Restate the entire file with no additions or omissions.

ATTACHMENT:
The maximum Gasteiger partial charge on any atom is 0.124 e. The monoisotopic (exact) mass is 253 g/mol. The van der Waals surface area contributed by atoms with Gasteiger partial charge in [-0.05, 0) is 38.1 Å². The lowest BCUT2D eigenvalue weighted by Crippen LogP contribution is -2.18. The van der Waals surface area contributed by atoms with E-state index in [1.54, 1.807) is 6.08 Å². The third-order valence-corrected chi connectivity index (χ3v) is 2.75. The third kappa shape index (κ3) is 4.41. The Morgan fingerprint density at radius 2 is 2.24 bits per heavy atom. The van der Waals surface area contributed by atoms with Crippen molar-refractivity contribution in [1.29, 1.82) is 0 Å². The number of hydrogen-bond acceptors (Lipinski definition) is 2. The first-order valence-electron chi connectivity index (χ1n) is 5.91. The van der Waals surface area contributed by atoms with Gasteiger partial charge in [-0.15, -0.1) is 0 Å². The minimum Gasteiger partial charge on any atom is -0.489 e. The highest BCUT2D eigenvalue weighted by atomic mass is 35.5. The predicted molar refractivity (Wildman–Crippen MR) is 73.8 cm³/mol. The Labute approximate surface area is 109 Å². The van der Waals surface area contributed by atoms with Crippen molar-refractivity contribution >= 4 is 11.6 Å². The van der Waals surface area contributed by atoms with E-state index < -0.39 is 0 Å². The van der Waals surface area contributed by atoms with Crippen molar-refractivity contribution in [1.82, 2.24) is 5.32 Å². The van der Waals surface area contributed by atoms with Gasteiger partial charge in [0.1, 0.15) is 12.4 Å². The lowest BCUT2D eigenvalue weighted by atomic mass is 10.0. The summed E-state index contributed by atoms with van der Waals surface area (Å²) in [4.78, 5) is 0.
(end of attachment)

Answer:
The maximum Gasteiger partial charge on any atom is 0.124 e. The monoisotopic (exact) mass is 253 g/mol. The van der Waals surface area contributed by atoms with Gasteiger partial charge in [-0.05, 0) is 38.1 Å². The lowest BCUT2D eigenvalue weighted by Crippen LogP contribution is -2.18. The van der Waals surface area contributed by atoms with E-state index in [1.54, 1.807) is 6.08 Å². The third-order valence-corrected chi connectivity index (χ3v) is 2.75. The third kappa shape index (κ3) is 4.41. The Morgan fingerprint density at radius 2 is 2.24 bits per heavy atom. The van der Waals surface area contributed by atoms with Crippen molar-refractivity contribution in [1.29, 1.82) is 0 Å². The number of hydrogen-bond acceptors (Lipinski definition) is 2. The first-order valence-electron chi connectivity index (χ1n) is 5.91. The van der Waals surface area contributed by atoms with Gasteiger partial charge in [-0.15, -0.1) is 0 Å². The minimum Gasteiger partial charge on any atom is -0.489 e. The highest BCUT2D eigenvalue weighted by atomic mass is 35.5. The predicted molar refractivity (Wildman–Crippen MR) is 73.8 cm³/mol. The Labute approximate surface area is 109 Å². The van der Waals surface area contributed by atoms with Crippen molar-refractivity contribution >= 4 is 11.6 Å². The van der Waals surface area contributed by atoms with E-state index < -0.39 is 0 Å². The van der Waals surface area contributed by atoms with Crippen molar-refractivity contribution in [1.82, 2.24) is 5.32 Å². The van der Waals surface area contributed by atoms with Gasteiger partial charge in [0.1, 0.15) is 12.4 Å². The lowest BCUT2D eigenvalue weighted by atomic mass is 10.0. The summed E-state index contributed by atoms with van der Waals surface area (Å²) in [4.78, 5) is 0.